Sure, I've seen this happen plenty of times to teams like the Bills; and I've seen the Patriots do this plenty of times to heartbroken opponents.
It just never gets old for me.
As I watched the Patriots trail 24-13 with a little over five minutes left, I knew that if Tom Brady got hot, the Patriots were not only going to come back, but they would win before the end of regulation.
Even though Brady had struggled to get the Patriots in the end zone throughout the game, I just knew that when it mattered most, Brady would find a way to get it done.
Sure enough, Brady completed his first four passes on that drive, and the comeback was well in motion. A few plays later, with just over two minutes left in regulation, the Patriots were in the end zone cutting Buffalo’s lead to five.
Another important thing to note is that the Patriots failed on their two-point conversion, which meant they would not be able to kick a field goal to tie the game and send it to overtime. Rather, if the Patriots wanted to avoid a loss, they would have to go for the win.
With three timeouts still in tact, the Patriots had the ability to kick it deep and not have to go for the onside kick.
But what happens on the kickoff?
The Bills fumble, and the Patriots get the ball back anyway at the Bills 30 yard line. Now the Patriots were set up at the 30 with just under two minutes remaining. A pass here and a pass there, and before you know it, Tom "Terrific" led a scoring drive to take a one point lead in the closing seconds.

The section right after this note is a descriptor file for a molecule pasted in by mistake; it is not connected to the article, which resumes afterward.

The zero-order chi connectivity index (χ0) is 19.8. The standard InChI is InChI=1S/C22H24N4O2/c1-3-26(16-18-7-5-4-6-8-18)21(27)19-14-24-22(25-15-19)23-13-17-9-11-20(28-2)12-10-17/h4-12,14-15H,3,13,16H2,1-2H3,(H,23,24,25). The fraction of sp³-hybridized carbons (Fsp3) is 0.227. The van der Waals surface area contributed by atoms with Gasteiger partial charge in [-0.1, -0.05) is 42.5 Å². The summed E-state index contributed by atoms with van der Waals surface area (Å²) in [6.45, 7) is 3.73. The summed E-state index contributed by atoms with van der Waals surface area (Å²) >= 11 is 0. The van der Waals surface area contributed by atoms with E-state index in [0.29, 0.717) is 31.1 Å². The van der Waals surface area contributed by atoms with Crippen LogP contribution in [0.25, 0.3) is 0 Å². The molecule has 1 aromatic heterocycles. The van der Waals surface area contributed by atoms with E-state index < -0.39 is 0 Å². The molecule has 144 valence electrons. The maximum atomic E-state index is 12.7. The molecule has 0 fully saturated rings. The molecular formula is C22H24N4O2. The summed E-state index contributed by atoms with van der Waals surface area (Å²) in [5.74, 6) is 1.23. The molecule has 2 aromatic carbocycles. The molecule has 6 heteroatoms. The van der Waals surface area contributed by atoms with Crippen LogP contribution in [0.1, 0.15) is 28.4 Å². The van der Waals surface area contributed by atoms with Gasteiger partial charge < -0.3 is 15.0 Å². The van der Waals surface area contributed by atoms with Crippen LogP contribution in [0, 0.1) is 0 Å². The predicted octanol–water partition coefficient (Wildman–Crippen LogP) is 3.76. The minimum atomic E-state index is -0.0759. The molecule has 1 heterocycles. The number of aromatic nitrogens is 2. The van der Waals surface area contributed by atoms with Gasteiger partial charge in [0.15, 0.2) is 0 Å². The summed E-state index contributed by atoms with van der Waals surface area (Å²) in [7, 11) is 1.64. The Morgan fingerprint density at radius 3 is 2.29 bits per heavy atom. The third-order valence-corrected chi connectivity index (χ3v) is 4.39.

The key ingredient in all of this is a great quarterback.
Instead of feeling pressure negatively, these quarterbacks use pressure to raise their level of play. It's probably the most important characteristic that a quarterback can possess, yet it's something that you can't measure at the NFL combine or in the statbook.
It is only something that you can find out through playing.
Here is where a problem can occur though; you can't measure a quarterback’s clutch factor outside of game action, so there is the possibility that many clutch quarterbacks are busy sitting on the bench.
The three quarterbacks that I mentioned earlier all started out on the bench and only got to start playing because of injuries to the starter. This leads me to wonder, "How many superb quarterbacks never got the chance to showcase their above-average late-game proficiency?"
I am sure that that question is one that NFL head coaches would never want to know the answer to. Believe me, if they had the answer, they would probably be kicking themselves for days.